Most months in the city were hot. One competed with another. As though they were trying to see which one of them sizzled more. The weather was so fond of the city that it hovered over it like an aerial creature. Though it was menacing for everyone and everything below it, the city embraced it with open arms.
Connected to a long wire in between two ashen buildings, one Argentine flag swelled and shrunk in the hot spells of air. Its bright blue rectangles and smiling yellow sun appeared brighter. It would take sunglasses to look into the sky. The golden eye illuminated with all its might.
Hiya owned one of the buildings. She wore a wrinkled sandalwood skin, and her hair reached the end of her earlobes. Curly like noodles. Dense like a forest. It hid secret things inside. Things that her eyes saw and settled inside the forest. Things that never came out of her mouth. The colour of her hair matched with that of the ashen building. The tenants would say that her hair loved the building. Hence, it abandoned its blackness. They wouldn't bring her old age into this made up belief though.
The fan stirred the hot air in her living room as she managed her billowing newspaper. The pages flew and landed on the mosaic floor like many lazy birds from the body of one. It was time for her to set up the nest box on the air conditioner vent with a bowl of water. She would take the box every day, clean it, and set it up again when the sun beat down mercilessly and the whole neighbourhood was awash in its merciless charm. Everything would glow. Bald heads, car tops, steel roofs, spectacle rims.
From the building facing hers, seven-year-old Subhash watched her take the box inside every morning as he readied himself for school. And when he came back, he would find birds sitting on it, quenching their thirst, their beaks and necks acting fast. They would come exhausted and leave with energy. He would think every day, had not a building risen on the water body in the neighbourhood, the birds wouldn't have to depend on the mercy of the old lady. Before the hot season unrolled, she would tell everyone she meant to keep boxes with water bowls on their window ledges or any space available. But no one would pay heed to her. She treaded alone. Many admired her of course, but they never followed her. Her remaining days were countable. Theirs weren't. She wasn't as busy as them.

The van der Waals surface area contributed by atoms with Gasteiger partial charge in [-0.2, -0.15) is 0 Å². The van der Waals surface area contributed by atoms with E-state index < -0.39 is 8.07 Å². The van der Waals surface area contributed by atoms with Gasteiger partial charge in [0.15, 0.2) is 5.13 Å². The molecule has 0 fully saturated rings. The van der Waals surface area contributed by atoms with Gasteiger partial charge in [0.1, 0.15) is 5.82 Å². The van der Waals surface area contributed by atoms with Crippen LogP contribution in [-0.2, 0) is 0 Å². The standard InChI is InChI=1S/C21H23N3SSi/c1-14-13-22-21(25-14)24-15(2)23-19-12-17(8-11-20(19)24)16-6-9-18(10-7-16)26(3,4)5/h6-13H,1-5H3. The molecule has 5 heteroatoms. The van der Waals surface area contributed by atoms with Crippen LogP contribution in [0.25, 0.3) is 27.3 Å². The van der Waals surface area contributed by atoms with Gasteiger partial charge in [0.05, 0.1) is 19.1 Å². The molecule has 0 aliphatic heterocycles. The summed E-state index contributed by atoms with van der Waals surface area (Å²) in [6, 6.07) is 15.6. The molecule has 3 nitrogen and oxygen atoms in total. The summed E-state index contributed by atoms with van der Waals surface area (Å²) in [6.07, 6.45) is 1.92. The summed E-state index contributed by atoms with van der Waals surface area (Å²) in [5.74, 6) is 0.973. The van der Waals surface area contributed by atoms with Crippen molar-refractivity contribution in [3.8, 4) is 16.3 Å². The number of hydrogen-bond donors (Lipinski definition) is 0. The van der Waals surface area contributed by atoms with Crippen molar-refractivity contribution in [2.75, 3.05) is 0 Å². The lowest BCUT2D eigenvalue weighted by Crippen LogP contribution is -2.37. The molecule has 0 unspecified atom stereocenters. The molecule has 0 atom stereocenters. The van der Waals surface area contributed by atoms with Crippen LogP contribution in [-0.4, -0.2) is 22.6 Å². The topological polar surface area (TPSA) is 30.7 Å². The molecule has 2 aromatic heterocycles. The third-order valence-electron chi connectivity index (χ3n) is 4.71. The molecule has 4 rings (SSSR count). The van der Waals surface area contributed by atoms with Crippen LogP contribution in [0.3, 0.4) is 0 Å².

Having crossed paths once by chance, Subhash told her about a little relevant knowledge he had gathered from the newspaper.
“Did you know birds often collide into skyscrapers and die?” he asked.
“Yes, the skyscrapers are very tricky killers,” she replied, with a smile, satisfied at the fact that someone around her knew about this.
“Do you keep cold water in the box for them?” he added.
“No, it's normal tap water,” she replied.
“You should do it though. It's very hot these days,” he advised.
Hiya smiled softly at his innocence and said, “Yes, I shall keep it in mind.”
The bats were visible against the backdrop of a pink sky. It was evening. All the home-bound birds were returning to their nests. It was a magnetic pull. An involuntary sense of returning home. Before disbanding, Subhash asked her one last time, “Am I the only one who thinks that a bat looks like a fox with wings?”
She pressed her palm on her mouth this time, laughing a little.
“Visit my place sometimes,” she said.
It was a rainy Friday. The rainfall calmed the hot earth, battering the smoke lodged inside, soothing its burned skin. A sense of comfort seeped into the concrete buildings of the neighbourhood. Subhash saw an ambulance come out of Hiya's building and drive through the many tea puddles that formed on the road. The box wasn't taken inside for cleaning that morning. He watched it get drenched and fall apart. He wondered who it was inside the ambulance. If they were dead or breathing a little. If they were to die now or in the hospital. If they were to get cured ultimately. He would know it all after the hot aerial creature flew over the city again and the birds came all exhausted, expecting a water bowl in the box.
That day, it rained all the time. The sunless sky wore the same colour as Hiya's hair and building. Familiar birds took refuge where the soaked box stood. The Argentine sun kept smiling as though it mocked the need of an ambulance.
Shah Tazrian Ashrafi wants his life to be like stormtroopers: always missing easy kill shots. Send him prayers at email@example.com